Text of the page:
The ancient settlement of Al-Bara is one of the largest and most impressive of Syria's "Dead Cities." It was founded in the 4th century CE as a small settlement on the western edge of a wadi approximately 90 km southwest of Aleppo. The settlement boomed in the 5th and 6th centuries and does not appear to have been affected by the Muslim conquest of the Levant in the 7th century. Crusaders took control of the site in 1098, and held the town until the 12th century, when it was subsequently conquered by the Mamluks. An earthquake in 1157 left the town uninhabitable.
The ruins of Al-Bara spread over an area of tree-covered hillsides and valleys 2 km x 3 km wide. There are two pyramidal-roofed tombs: a larger, richly-decorated tomb that contains five sealed sarcophagi, and a second, smaller and less-decorated tomb in excellent condition. Five churches stretch along the central line of ruins at the site. The two-story monastery of Deir Sobat (6th century) lies on the southern edge of the ruins, along with two other monasteries - Deir Debbane and al-Deir - that are in a poorer state of preservation. A Crusader-era fort Qalaat Abu Safian sites at the northeastern edge of the site. A wine press building is in a very ruinous condition. The town's olive press is carved into rock in a semi-underground vault-like space.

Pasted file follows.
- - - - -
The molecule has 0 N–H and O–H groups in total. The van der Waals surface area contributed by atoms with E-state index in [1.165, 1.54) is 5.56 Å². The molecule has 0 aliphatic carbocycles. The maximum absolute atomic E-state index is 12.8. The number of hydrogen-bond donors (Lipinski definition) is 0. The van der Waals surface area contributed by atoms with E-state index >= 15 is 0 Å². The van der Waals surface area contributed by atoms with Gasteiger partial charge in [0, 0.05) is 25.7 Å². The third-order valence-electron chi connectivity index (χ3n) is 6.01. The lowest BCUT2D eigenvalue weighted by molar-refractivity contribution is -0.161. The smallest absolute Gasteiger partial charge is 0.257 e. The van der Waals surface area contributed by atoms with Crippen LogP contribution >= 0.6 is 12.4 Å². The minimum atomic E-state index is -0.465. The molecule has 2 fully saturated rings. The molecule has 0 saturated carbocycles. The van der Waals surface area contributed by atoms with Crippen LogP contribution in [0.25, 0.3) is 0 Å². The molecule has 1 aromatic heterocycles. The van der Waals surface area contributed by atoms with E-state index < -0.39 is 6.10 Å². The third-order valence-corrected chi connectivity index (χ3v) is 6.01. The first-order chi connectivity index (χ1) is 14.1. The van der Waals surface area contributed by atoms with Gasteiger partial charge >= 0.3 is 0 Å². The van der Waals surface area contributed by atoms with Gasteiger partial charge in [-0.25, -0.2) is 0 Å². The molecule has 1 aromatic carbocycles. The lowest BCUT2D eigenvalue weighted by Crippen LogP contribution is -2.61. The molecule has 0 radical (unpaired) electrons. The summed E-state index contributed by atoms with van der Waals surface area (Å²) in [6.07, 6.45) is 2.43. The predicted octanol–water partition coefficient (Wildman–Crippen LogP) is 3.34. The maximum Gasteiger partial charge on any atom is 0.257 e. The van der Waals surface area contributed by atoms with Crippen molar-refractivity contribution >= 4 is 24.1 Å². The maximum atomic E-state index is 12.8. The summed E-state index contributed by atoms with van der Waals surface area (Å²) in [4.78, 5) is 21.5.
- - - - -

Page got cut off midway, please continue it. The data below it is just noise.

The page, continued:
Burns, Ross. The monuments of Syria: a guide, 71-74. London: I.B. Tauris, 2009.
Darke, Diana. Syria, 157-159. Chalfont St. Peter: Bradt Travel Guides, 2010.